Australian golf superstar Greg Norman opened up about his relationship with Saudi Arabia in a recent interview.
Norman leads the Super Golf League, which is funded by the Saudi sovereign wealth fund via LIV Golf Investments. The league aims to compete against the PGA Tour, which is the dominant gulf competition in the United States. Norman has been a longtime critic of the PGA’s restrictions on players, finances and more.
“It's reprehensible what happened with Khashoggi,” Norman told the outlet. “But if you go back into Saudi Arabia, they're making a cultural change from within to change that. They don't want to have that stigma sitting over there.”
Norman went on to say that the Saudi government does not exercise control over him.
“I don't know what the Saudi government does. I don't want to get into that. Every country has a cross to bear,” he told Sky Sports. “They're not my bosses. We're independent. I do not answer to Saudi Arabia.”
Norman added that Saudi Crown Prince and de-facto ruler Mohammed bin Salman is not on the board of LIV Golf Investments.
Know more: The Super Golf League received a major setback yesterday when the PGA Tour denied the release requests of many top golfers who wanted to play in the league’s first tournament in London next month. The league has gained momentum recently, with many top golfers expressing interest, including Phil Mickelson, Lee Westwood and Sergio Garcia. One motivation is the millions of dollars in guaranteed money the Super Golf League is offering. The PGA Tour does not offer guaranteed money.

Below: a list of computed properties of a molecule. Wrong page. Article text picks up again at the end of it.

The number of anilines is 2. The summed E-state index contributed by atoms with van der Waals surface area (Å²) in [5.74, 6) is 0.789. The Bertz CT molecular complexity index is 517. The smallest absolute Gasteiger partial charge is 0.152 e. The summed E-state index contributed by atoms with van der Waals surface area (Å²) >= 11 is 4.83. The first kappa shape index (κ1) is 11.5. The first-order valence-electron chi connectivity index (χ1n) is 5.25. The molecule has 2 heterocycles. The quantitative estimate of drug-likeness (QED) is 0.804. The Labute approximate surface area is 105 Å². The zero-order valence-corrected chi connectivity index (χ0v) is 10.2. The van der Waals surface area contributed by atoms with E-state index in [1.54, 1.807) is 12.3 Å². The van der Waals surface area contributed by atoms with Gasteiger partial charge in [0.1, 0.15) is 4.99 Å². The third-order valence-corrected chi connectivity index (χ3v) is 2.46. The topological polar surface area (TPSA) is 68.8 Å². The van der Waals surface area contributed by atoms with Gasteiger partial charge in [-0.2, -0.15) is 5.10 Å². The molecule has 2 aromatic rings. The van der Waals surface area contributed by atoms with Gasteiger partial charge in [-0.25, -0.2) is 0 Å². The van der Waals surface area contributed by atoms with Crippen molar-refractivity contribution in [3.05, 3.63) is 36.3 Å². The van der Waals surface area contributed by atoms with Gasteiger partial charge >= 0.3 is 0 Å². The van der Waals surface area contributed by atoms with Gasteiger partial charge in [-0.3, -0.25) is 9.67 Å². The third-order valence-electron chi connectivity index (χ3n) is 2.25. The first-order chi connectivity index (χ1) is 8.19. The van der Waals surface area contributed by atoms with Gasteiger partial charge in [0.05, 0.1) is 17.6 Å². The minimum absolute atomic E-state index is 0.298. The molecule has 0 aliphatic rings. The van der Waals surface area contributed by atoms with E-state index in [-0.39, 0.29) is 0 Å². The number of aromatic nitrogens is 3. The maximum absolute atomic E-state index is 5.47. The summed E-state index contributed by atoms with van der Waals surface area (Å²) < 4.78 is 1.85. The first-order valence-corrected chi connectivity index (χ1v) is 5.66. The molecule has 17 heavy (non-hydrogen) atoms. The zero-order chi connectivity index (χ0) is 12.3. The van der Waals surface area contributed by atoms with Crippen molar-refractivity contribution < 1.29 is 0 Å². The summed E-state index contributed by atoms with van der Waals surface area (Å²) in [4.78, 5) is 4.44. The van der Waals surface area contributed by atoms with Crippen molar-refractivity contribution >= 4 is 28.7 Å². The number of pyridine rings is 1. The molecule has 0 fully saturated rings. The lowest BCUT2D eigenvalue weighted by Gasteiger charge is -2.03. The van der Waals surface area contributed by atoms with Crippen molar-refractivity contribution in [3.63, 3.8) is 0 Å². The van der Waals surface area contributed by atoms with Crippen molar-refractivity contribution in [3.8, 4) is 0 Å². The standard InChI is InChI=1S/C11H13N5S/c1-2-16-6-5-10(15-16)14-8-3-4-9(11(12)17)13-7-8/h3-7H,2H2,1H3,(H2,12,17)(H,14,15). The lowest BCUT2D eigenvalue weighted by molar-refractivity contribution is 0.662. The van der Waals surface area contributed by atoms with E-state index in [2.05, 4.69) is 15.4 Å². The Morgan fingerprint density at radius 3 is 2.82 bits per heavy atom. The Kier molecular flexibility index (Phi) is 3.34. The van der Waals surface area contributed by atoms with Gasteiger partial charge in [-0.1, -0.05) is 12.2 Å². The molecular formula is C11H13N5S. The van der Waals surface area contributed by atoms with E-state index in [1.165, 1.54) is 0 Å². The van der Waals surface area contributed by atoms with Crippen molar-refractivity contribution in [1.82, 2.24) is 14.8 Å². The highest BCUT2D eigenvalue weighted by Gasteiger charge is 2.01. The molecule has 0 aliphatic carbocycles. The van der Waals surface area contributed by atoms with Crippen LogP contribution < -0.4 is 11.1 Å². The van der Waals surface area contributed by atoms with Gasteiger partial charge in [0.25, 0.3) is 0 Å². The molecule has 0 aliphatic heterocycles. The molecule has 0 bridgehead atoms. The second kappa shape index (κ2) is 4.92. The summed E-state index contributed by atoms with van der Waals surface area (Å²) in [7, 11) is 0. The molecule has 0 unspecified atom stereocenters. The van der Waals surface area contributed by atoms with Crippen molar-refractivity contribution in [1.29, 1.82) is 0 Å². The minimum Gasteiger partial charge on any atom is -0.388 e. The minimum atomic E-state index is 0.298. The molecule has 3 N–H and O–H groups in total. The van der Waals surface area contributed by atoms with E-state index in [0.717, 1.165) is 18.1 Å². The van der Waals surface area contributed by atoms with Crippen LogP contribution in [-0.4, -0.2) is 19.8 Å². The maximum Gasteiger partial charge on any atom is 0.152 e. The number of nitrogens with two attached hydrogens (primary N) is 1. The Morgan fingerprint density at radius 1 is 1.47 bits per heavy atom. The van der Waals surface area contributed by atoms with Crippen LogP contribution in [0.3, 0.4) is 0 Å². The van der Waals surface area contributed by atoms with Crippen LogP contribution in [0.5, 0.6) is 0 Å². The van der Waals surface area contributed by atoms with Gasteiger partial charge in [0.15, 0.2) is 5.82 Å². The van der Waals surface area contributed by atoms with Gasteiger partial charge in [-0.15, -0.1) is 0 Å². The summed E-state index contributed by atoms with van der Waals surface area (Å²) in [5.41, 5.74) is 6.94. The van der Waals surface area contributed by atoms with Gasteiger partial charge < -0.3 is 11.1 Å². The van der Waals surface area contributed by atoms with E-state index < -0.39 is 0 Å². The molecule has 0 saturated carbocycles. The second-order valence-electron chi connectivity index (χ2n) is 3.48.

The league has been mired in controversy for some time over Saudi Arabia’s human rights record. In February, comments made by Mickelson surfaced in which he called Saudi Arabia “scary,” citing the execution of gay people in the Gulf state.
Mickelson has been a major proponent of the Super Golf League due to his longstanding beef with the PGA Tour. Among other issues, Mickelson is critical of the tour’s control over players’ archival footage and profit sharing with athletes. Mickelson said in the interview that “Saudi money” provided the necessary “leverage” to force the PGA Tour to change.